I didn’t seem to read too much fiction this year, at least not much I could unreservedly recommend. The longest book of the year was the nearly 1000-page Der Schwarm by Franz Schätzing, which while certainly interesting, read too much like a silly Roland Emmerich film and overstayed its welcome a bit. The best on my list was probably The Comedians, just another classic from probably my favourite author. So much depth in so little material, truly refined, his books are only short but pack so much of the human experience into so far words. I also read his England Made Me this year, and it goes to show how much he developed as an author over the years. The lack of plot in the latter book was no different to the former, but the characters were soulless in comparison.

Two books get my stinker of the year award. The first is No Need for Geniuses: Revolutionary Science in the Age of the Guillotine by Steve Jones, who normally writes pretty interesting popular science books. But I couldn’t really see any purpose to this book, it’s just a collection of small vignettes which may or may not have some relation to the French revolution, but generally didn’t. Jones isn’t a historian and it clearly isn’t his suit.

But hands down the worst book of the year goes to Cybercrime and the Darknet. One of those books my dad picked up on the cheap somewhere, he read it first, probably learned a few things, and sent it to me thinking I’d be interested. And oh my god, what a badly hashed together mess! I don’t wanna go hating on the author, she generally writes books for kids which I’m sure are perfectly fit to purpose, and maybe if you know absolutely nothing about the internet, then you could learn a few things from this book. But otherwise, everything about it was pathetic, and worse. It was like an undergraduate essay, written with an eye on the word count, trying to squeeze in footnotes which aren’t required (and missing ones which are absolutely vital). It was journalistic to the point of maddening, always looking at individual instances and extrapolating to general rules, with whole chapters dedicated to theorising about things that may/may not have happened and showing how that is the way of the internet… unless it isn’t. She peppers the text with statistics that bear only a passing relation to the subject matter at hand, no explanation, no interrogation, they’re just left hanging in the air as if self-evidently supporting her thesis (Goldacre would’ve torn her a new one). I don’t think I’ve ever facepalmed so many times in 150 pages. If she’d been an undergrad, I’d have given it back and had her re-write it. But she already has a degree – from Cambridge no less! – and works at a fucking university. I’ll retire to Bedlam.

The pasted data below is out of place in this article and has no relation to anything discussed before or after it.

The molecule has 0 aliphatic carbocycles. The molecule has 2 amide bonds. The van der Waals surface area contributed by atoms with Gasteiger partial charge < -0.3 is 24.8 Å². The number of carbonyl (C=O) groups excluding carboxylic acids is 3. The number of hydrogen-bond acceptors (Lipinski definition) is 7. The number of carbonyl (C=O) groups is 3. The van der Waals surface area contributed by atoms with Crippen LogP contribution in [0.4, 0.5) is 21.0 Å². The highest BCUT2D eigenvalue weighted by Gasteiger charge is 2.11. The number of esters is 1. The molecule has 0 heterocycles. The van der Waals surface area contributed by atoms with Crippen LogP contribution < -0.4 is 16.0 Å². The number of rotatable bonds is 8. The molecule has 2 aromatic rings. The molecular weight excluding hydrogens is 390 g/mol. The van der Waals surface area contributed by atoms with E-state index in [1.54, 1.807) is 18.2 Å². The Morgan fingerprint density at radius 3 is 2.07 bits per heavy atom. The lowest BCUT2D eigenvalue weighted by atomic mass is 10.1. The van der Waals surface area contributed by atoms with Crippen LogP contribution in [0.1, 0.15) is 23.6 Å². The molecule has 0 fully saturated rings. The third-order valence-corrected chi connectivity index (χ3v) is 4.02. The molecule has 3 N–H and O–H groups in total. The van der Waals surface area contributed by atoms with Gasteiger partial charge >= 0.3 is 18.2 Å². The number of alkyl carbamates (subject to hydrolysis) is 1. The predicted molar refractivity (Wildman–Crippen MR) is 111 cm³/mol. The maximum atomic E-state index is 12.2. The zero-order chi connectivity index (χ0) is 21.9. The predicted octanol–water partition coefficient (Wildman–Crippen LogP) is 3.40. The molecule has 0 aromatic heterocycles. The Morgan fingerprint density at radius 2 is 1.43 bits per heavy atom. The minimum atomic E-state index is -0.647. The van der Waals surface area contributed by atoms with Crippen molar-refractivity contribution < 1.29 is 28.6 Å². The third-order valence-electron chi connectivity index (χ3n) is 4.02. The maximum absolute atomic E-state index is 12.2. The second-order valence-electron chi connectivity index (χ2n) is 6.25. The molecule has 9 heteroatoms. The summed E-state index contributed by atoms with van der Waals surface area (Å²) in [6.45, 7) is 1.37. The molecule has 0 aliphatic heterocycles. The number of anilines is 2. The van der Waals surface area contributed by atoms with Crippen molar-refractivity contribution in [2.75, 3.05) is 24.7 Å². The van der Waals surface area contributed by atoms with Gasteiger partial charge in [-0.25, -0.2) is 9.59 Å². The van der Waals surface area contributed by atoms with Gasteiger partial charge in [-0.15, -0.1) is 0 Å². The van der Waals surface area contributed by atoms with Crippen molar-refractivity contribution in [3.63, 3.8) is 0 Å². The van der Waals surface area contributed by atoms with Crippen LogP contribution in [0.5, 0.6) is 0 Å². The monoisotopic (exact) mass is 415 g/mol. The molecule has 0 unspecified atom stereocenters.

Commenting memoQ Light Resources